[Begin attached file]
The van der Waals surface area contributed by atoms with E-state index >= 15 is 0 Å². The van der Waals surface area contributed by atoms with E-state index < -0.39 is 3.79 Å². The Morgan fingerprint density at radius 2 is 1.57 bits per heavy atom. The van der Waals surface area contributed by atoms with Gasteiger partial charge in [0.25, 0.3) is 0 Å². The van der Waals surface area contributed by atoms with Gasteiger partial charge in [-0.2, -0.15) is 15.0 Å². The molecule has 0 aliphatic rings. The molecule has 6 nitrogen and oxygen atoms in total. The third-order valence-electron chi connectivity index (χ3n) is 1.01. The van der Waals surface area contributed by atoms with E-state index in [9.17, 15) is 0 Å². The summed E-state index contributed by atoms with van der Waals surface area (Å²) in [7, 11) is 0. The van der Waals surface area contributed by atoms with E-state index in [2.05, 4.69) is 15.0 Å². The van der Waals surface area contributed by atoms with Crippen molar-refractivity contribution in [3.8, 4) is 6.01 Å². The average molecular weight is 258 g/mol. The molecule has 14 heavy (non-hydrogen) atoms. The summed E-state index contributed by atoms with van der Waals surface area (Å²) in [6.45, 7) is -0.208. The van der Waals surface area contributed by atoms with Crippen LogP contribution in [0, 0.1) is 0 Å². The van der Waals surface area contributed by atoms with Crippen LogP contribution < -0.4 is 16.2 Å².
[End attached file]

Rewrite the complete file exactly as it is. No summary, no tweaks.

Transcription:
The van der Waals surface area contributed by atoms with E-state index >= 15 is 0 Å². The van der Waals surface area contributed by atoms with E-state index < -0.39 is 3.79 Å². The Morgan fingerprint density at radius 2 is 1.57 bits per heavy atom. The van der Waals surface area contributed by atoms with Gasteiger partial charge in [0.25, 0.3) is 0 Å². The van der Waals surface area contributed by atoms with Gasteiger partial charge in [-0.2, -0.15) is 15.0 Å². The molecule has 0 aliphatic rings. The molecule has 6 nitrogen and oxygen atoms in total. The third-order valence-electron chi connectivity index (χ3n) is 1.01. The van der Waals surface area contributed by atoms with E-state index in [9.17, 15) is 0 Å². The summed E-state index contributed by atoms with van der Waals surface area (Å²) in [7, 11) is 0. The van der Waals surface area contributed by atoms with E-state index in [2.05, 4.69) is 15.0 Å². The van der Waals surface area contributed by atoms with Crippen molar-refractivity contribution in [3.8, 4) is 6.01 Å². The average molecular weight is 258 g/mol. The molecule has 14 heavy (non-hydrogen) atoms. The summed E-state index contributed by atoms with van der Waals surface area (Å²) in [6.45, 7) is -0.208. The van der Waals surface area contributed by atoms with Crippen LogP contribution in [0, 0.1) is 0 Å². The van der Waals surface area contributed by atoms with Crippen LogP contribution < -0.4 is 16.2 Å².